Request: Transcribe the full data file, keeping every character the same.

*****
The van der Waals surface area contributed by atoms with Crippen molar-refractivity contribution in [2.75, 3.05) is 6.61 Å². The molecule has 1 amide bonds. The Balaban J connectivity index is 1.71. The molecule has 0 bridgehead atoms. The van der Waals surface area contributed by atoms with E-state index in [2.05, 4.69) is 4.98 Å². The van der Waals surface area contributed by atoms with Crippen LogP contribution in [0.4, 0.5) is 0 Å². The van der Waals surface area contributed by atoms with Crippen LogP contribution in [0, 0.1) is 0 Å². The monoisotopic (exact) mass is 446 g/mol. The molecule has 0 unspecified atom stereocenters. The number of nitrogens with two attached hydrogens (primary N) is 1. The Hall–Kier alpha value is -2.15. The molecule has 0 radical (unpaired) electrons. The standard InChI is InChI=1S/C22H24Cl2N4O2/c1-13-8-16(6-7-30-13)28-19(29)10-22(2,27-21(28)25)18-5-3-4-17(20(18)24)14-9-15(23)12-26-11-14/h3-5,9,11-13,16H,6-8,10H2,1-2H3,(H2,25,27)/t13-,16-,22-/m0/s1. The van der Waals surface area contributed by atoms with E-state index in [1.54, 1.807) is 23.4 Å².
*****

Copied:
The van der Waals surface area contributed by atoms with Crippen molar-refractivity contribution in [2.75, 3.05) is 6.61 Å². The molecule has 1 amide bonds. The Balaban J connectivity index is 1.71. The molecule has 0 bridgehead atoms. The van der Waals surface area contributed by atoms with E-state index in [2.05, 4.69) is 4.98 Å². The van der Waals surface area contributed by atoms with Crippen LogP contribution in [0.4, 0.5) is 0 Å². The van der Waals surface area contributed by atoms with Crippen LogP contribution in [0, 0.1) is 0 Å². The monoisotopic (exact) mass is 446 g/mol. The molecule has 0 unspecified atom stereocenters. The number of nitrogens with two attached hydrogens (primary N) is 1. The Hall–Kier alpha value is -2.15. The molecule has 0 radical (unpaired) electrons. The standard InChI is InChI=1S/C22H24Cl2N4O2/c1-13-8-16(6-7-30-13)28-19(29)10-22(2,27-21(28)25)18-5-3-4-17(20(18)24)14-9-15(23)12-26-11-14/h3-5,9,11-13,16H,6-8,10H2,1-2H3,(H2,25,27)/t13-,16-,22-/m0/s1. The van der Waals surface area contributed by atoms with E-state index in [1.54, 1.807) is 23.4 Å².